From Dreams of a Great Small Nation: The Mutinous Army that Threatened a Revolution, Destroyed an Empire, Founded a Republic, and Remade the Map of Europe, by Kevin J. McNamara (PublicAffairs, 2016), Kindle Loc. 1165-1180:
NO DOUBT ONE of the reasons the Czechs did not offer more resistance was the widespread assumption that the men would be home by Christmas. Millions would never see home again, of course, but the absence of a lengthy European-wide conflict during the hundred years prior to 1914 provided a—false—assurance that the war would be brief. Of the twenty-one wars fought in the nineteenth century, only one lasted more than a year. “The trend toward decisive campaigns and conclusive battles, followed immediately by peace talks, typified the modern wars of the nineteenth century in Europe,” according to military analyst Béla K. Király. Once assembled at a battlefield often some distance from a major town or city, opposing armies would commence narrow, if deadly, assaults. The side that began to suffer what it saw as unacceptable losses to its army would either flee the field, perhaps to fight another day, or capitulate and negotiate terms. Among combatants, casualties could be high, but professionals did most of the fighting, and civilians were less directly affected by large-scale, mandatory enlistments, or by the combat itself.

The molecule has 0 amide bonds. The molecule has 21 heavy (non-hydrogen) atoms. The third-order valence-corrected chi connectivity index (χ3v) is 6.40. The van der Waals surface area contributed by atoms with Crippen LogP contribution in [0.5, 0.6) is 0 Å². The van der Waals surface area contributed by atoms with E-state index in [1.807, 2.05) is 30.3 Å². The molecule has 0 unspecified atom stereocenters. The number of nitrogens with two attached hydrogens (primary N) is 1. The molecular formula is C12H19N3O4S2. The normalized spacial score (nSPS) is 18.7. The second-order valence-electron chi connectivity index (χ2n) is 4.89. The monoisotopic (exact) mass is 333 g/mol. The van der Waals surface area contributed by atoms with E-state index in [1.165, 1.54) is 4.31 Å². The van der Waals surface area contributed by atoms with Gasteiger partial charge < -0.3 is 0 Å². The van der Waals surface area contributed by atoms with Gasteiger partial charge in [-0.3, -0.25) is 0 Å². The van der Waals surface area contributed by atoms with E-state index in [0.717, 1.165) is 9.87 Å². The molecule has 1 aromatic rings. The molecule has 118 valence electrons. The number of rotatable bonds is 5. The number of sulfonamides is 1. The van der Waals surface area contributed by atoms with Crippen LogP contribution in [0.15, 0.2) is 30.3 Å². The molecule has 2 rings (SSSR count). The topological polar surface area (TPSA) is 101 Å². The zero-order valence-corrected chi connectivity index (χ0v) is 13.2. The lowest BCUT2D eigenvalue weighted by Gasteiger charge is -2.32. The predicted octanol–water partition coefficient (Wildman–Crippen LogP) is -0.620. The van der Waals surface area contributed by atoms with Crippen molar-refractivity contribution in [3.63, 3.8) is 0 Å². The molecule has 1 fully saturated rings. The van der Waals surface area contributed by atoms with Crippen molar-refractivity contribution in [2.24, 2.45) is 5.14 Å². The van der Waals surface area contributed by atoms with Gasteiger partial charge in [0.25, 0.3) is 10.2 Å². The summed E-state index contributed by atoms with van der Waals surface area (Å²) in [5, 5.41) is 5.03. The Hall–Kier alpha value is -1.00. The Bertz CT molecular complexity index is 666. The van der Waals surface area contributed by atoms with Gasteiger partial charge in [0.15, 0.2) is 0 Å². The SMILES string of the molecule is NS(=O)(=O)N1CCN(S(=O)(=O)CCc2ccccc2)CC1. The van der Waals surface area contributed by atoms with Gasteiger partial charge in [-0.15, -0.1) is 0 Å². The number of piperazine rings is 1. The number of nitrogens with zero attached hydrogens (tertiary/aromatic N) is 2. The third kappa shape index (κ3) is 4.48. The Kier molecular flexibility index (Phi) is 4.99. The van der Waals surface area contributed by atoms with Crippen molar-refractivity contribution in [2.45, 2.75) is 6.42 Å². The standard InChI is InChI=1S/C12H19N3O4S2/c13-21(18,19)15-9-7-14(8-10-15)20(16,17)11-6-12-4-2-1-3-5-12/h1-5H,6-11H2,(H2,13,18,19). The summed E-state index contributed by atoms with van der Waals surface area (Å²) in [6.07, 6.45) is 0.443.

Of greater importance was the absence of any significant European conflict since the Franco-Prussian War—which lasted all of ten months—had ended in 1871. This was the longest period without war in European history. The last major conflict involving the Habsburgs was their defeat by Prussia at the Battle of Königgrätz (Hradec Králové, Czech Republic) in 1866, a conflict that some reference works call the Seven Weeks’ War. Habsburg subjects up through the age of fifty—including the vast majority of men in uniform—had absolutely no recollection or previous experience with war. It was only natural that most soldiers shared the same expectation about the length of the war. “We were convinced that it would be a short war,” said Kohn, the officer in the Czech unit, “probably over by Christmas, 1914.”